Whoever the Indo-Europeans were and wherever they lived several thousand years ago, by the time they began to write, they had produced a word for “eat” that sounded nearly the same all over the enormous territory they occupied. In Latin, Celtic, Slavic, Baltic, Greek, Sanskrit, and beyond, the verb for devouring food resembles Engl. eat.
I agree: no voice should be silenced, but it does not follow that every voice deserves equal respect. I called the previous two posts “Etymology and Delusion” and deliberately did not emphasize such words as madness, lunacy, and derangement, for perfectly normal people can also be deluded. In etymology, the line separating amateurs from professionals is in most cases easy to draw.
When I read something, one of the things I notice right away is overuse of non-referential there as a means of sleepwalking from topic to topic. Also known as the existential there, this grammatical form asserts the existence (or non-existence) of something and is often used to introduce new information, to shift the topic of discussion or to call something to mind.
Last week (November 20, 2019), I discussed one aspect of etymological lunacy. Looking for a (or even the) protolanguage is a sound idea, even though specialists’ efforts in this direction have been both successful and disappointing. The existence of Proto-Indo-European and Proto-Semitic can hardly be doubted; yet many crucial details remain unknown.
In recent years, the term Latinx has become popular in academic settings in English to designate a group of people without reference to gender, which is designated by -o and -a endings in some Romance languages. While academics and Twitter users have begun to use the term, only 2% of the U.S. population actually identifies with this word. Latinx has become so widely used that Elizabeth Warren has taken to using it on the campaign trail.
In 1931, Ernest Weekley, the author of a still popular English etymological dictionary and many excellent books on the history of English words, brought out an article titled “Our Early Etymologists.” It appeared in Quarterly Review 257. In our fast-paced, Internet-dominated world, few people are inclined to leaf through old periodicals.
Editor’s Note: An updated version of this article addresses the error where the author incorrectly states that the plural neuter term in Latin is “Latinae.” Please read the updated article here. We regret the error. In recent years, the term Latinx has become popular in academic settings in English to designate a group of people without reference […]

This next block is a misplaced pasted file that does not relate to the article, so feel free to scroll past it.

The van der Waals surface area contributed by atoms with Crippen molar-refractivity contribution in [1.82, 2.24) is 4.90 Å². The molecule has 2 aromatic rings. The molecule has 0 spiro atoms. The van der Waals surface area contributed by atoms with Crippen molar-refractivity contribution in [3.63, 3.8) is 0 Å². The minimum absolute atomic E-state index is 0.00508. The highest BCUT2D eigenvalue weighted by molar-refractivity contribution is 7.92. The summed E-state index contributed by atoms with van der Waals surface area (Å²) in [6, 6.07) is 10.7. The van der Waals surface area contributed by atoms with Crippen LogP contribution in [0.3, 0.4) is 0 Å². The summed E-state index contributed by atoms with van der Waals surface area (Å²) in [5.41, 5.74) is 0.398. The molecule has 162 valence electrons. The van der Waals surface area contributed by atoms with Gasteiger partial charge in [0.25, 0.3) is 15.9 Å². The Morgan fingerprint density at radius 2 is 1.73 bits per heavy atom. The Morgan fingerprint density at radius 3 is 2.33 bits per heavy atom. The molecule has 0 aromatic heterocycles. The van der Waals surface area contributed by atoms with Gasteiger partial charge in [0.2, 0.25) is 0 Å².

Last week (November 6, 2019), in passing, I mentioned my idea of the origin of the word dog and did not mean to return to this subject, but John Cowan suggested that I consider an alternative etymology (dog as a color word). I have been aware of it for a long time, but why is my idea worse?
Developed from European and African-American roots, country music has shaped American culture while it has been shaped itself by key events that have transformed it, leading to new musical styles performed by innovative artists. 1. 1927, Bristol, Tennessee: country music’s “Big Bang” In late July of 1927, New York producer Ralph Peer arrived in a […]
I received a question about the origin of French adieu and its close analogs in the other Romance languages. This question is easy to answer. The word goes back to the phrase à Dieu “to God,” which is the beginning of the longer locution à Dieu commande, that is, “I commend (you) to God” or, if we remain with French, “je recommande à Dieu.” The European parting formulas are of rather few types.
Most of us have been told at some point that a sentence has a subject and predicate and that the predicate consists of a verb and an object—the girl kicked the ball. We may have been introduced to distinctions such as transitive, intransitive, and linking verbs (like carry, snore, and become, respectively). But there is much more to the intricacies of what must follow a verb.
As promised, I am continuing the series on senses. There have already been posts on feel and taste. To show how hard it may be to discover the origin of some of our most basic words, I have chosen the verb hear. Germanic is here uniform: all the languages of this group have predictable reflexes (continuations) of the ancient form hauzjan.
Having discussed the origin of the verbs smell (“The sense and essence of smell”) and feel (“Fingers feel, or feel free”), I thought that it might be worthwhile to touch on the etymology of see, hear, and taste. Touch, ultimately of onomatopoeic origin, has been mentioned, though briefly, in one of the earlier posts. I’ll begin the projected series with taste.
Now that I have said everything I know about the etymology of the word finger (see the posts on feeling fingers), and those who agree and disagree with me have also made their opinion public, one more topic has to be discussed, namely, the origin of the verb feel.
For the uninitiated, the commentary on a rugby game – foot-up, hand-off, head-up, put-in, knock-on – can make it sound more like a dance routine than the bruising sport it really is. If you don’t know your forwards from your backs, or have no idea why a player might opt to go blind, this guide is for you.
Some more finger work: in the posts for September 25 and October 2, 2019, the etymology of the word finger was discussed. Some comments on the first one require further notice.
Final -r. I deliberately stayed away from the origin of -r in fingr-, though I did mention the problem.